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How Architects Can Avoid the Huge Costs of Flooring Moisture Problems

Posted on Jan 25, 2017, by Michael Eckert

Not all moisture mitigation products work. In some cases, this is a clear-cut case of a product not living up to its own marketing hype, but more commonly, products fall foul of their own complex usage instructions. Today, we're looking at a simple, effective strategy for solving the root cause of moisture problems - and removing the risk that threatens every project.

1) Find a Solution That (Really) Works

It's hard to find moisture solutions that really work.

Some manufacturers tout special adhesive dots as the ultimate solution to high-moisture environments, but we've talked to architects who have seen those adhesive dots fail because the construction site was dusty.

In another case, a project architect chose a concrete admixture designed to eliminate moisture problems. Unfortunately, buried deep in the terms and conditions was a stipulation that this particular admixture was incompatible with most types of flooring adhesive. That meant the architect had to pay out for an additional two-part epoxy, spending $10 per square foot for the privilege of just installing flooring - and making the original admixture completely redundant.

These types of solution failures and incompatibilities quickly lead to finger pointing, as architects grow frustrated that installation instructions weren't followed to the letter, and contractors argue that those instructions were unrealistic in the first place. The only clear-cut solution to avoid this waste of time and money is to choose a product that just works - without a ton of caveats and get-out clauses.

2) Save Money from Day Zero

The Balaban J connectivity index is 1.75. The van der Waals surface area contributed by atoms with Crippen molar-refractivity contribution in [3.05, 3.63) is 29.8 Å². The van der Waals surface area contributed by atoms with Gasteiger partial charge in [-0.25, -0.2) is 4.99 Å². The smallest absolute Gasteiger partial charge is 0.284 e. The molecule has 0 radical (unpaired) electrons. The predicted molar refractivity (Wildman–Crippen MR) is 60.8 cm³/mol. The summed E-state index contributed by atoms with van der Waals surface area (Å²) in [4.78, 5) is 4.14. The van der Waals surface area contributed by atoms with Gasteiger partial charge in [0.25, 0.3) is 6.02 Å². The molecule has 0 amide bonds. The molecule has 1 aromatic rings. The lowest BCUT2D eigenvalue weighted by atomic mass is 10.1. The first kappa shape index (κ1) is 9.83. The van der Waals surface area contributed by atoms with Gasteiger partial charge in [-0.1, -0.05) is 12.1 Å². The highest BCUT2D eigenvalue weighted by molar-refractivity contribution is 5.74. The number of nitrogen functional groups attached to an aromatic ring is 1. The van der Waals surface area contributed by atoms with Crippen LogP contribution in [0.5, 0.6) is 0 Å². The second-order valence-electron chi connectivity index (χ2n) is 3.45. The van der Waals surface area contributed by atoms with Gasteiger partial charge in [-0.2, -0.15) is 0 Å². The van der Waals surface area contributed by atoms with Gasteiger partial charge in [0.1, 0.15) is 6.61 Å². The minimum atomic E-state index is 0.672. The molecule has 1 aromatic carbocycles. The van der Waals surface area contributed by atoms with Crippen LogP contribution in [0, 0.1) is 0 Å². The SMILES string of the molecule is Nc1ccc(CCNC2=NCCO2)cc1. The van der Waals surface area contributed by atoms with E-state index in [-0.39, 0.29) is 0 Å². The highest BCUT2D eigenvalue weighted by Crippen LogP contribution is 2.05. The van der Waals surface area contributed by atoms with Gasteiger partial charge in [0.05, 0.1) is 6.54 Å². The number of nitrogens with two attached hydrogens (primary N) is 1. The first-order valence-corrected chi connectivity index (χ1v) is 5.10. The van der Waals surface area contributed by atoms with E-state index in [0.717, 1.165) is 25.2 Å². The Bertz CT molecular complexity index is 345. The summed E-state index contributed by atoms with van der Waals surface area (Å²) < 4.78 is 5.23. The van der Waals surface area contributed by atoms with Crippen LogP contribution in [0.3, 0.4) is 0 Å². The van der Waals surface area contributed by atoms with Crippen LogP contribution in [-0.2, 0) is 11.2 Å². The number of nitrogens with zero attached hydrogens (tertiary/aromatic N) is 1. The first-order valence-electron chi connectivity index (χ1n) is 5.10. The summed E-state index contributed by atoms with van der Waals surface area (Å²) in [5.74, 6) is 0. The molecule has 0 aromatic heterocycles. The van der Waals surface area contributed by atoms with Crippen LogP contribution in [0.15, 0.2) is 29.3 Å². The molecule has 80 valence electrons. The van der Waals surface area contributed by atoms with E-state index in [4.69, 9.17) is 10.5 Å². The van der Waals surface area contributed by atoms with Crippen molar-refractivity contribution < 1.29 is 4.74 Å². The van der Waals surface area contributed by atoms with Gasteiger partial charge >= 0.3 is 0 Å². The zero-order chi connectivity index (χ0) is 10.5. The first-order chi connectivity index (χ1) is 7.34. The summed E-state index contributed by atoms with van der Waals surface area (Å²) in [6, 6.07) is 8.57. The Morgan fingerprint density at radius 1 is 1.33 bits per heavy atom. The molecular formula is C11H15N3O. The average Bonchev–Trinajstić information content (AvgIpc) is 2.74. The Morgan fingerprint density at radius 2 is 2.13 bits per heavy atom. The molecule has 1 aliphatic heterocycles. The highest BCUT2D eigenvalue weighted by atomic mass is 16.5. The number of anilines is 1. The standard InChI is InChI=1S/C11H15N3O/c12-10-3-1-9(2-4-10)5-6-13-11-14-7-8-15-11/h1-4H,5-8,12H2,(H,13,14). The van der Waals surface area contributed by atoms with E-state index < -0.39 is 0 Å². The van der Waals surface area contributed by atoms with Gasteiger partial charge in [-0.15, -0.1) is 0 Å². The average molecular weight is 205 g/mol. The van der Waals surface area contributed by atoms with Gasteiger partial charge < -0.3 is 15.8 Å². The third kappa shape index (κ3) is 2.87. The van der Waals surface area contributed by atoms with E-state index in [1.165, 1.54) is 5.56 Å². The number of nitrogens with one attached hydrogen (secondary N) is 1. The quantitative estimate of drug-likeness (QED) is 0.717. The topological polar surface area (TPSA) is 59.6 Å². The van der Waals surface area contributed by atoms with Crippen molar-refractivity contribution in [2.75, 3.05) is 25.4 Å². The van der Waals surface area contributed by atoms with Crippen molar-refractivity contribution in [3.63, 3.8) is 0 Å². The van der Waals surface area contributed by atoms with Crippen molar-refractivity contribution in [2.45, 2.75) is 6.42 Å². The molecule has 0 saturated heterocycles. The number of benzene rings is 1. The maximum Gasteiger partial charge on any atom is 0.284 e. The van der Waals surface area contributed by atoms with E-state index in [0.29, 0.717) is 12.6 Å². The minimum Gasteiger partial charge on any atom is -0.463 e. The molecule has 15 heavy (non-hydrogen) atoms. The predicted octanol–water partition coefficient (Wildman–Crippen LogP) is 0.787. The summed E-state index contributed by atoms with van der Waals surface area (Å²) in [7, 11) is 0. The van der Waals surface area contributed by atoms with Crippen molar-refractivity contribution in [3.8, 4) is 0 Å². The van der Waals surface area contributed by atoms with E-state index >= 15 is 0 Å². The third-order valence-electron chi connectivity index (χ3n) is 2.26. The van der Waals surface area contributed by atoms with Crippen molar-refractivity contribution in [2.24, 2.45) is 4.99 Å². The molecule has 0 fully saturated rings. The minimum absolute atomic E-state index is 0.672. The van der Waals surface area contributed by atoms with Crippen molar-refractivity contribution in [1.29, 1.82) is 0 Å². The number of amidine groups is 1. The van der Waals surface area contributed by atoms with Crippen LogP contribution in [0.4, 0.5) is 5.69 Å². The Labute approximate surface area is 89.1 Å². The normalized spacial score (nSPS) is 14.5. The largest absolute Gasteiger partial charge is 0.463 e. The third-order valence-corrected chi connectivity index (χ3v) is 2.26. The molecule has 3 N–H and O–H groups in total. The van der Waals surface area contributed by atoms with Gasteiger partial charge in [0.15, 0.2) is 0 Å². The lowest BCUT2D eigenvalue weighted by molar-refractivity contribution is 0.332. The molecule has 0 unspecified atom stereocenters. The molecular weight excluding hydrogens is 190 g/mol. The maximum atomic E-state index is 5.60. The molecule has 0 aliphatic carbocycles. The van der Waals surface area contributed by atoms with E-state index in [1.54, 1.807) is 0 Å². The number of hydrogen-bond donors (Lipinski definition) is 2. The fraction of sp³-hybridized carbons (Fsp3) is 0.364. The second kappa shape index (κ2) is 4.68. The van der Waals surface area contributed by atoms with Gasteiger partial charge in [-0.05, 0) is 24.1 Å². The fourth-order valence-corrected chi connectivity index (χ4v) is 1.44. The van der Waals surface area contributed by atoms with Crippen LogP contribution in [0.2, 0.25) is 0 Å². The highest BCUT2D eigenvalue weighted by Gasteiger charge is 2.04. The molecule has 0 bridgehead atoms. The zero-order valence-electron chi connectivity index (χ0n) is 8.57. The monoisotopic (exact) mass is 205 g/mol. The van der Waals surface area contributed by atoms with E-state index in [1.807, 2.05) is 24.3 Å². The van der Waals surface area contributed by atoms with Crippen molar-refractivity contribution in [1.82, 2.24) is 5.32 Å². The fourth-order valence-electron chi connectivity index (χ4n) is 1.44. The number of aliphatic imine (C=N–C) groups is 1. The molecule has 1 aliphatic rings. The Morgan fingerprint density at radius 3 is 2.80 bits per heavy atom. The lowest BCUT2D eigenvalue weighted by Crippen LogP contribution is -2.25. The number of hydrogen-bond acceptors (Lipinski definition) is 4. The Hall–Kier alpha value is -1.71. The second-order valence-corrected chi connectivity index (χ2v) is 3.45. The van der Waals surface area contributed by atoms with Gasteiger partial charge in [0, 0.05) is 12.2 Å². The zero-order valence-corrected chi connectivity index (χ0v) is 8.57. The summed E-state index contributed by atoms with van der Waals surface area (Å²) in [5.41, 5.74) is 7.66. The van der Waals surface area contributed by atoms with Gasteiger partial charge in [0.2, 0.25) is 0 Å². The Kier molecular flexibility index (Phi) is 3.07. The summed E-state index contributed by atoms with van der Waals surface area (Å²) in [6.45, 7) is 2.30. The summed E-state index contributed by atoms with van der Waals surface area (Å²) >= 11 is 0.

The hidden costs of moisture management are scattered throughout a project, from concrete additives right at the start of the process, to volatile floor sealants at the end. But thanks to developing technology, it's now possible to solve moisture problems through your choice of carpet and adhesive alone.

In many cases, moisture problems are caused by water vapor from drying concrete becoming trapped beneath the floor's surface. Once trapped, the vapor becomes liquid water, altering the pH and moisture levels of the floor. Instead of using complex and unreliable Band-Aid tactics to tackle this problem, the simplest, most effective solution is to let the water vapor do as nature intended: evaporate out of the floor.

By using a combination of cushion-backed, vapor-wicking carpet tiles and standard adhesive, it becomes possible to cut-out all of the moisture management costs normally associated with this type of project: right back to the concrete admixture.

3) Don't Get Held-Up by Curing Concrete

Under ideal conditions, a newly-poured four-inch concrete slab takes four to five months to be fully ready to accept flooring. With ever-shortening construction schedules, waiting for concrete to cure and dry is rarely an option. Worse still, many of the aforementioned moisture mitigation solutions (and many flooring options themselves) can only be installed on a fully dried-out sub-floor. Install them too soon, and you'll end up with ruined flooring, and a real headache, a few months down the line.

If you're tired of missing deadlines and frustrating your clients, it's time to take control of your project timeline. In addition to the design and ergonomic benefits of cushion-backed carpet tiles, Milliken's modular carpet can be installed as soon as 90 days after a new pour, using simple Non-Reactive Standard adhesive. For even tighter deadlines, you can literally halve the waiting period - by using Moisture Extreme adhesive, those same carpet tiles can be ready to lay as quickly as 45 days from a new pour.

Drying concrete is one of the biggest hold-ups in any new construction project, and simply changing out the type of modular carpet you specify can have huge benefits to the entire project timeline.

Making the Right Choice

Moisture is a huge problem, but it's incredibly hard to know how to solve it. Which solutions work, and which don't? Is it better to opt for the latest and greatest product, and risk it falling apart in the field? Or is the tried-and-true method better, despite higher costs?

Few projects will use carpet throughout, but by making a simple switch in the type of modular carpet you specify, you can dramatically reduce the moisture risk wherever you lay carpet. Instead of negotiating a confusing world of complex and potentially incompatible solutions, you can solve the root cause of moisture problems in the simplest way possible - through the carpet itself.

how to prevent the 11 root causes of flooring failure

Michael Eckert

Written by Michael Eckert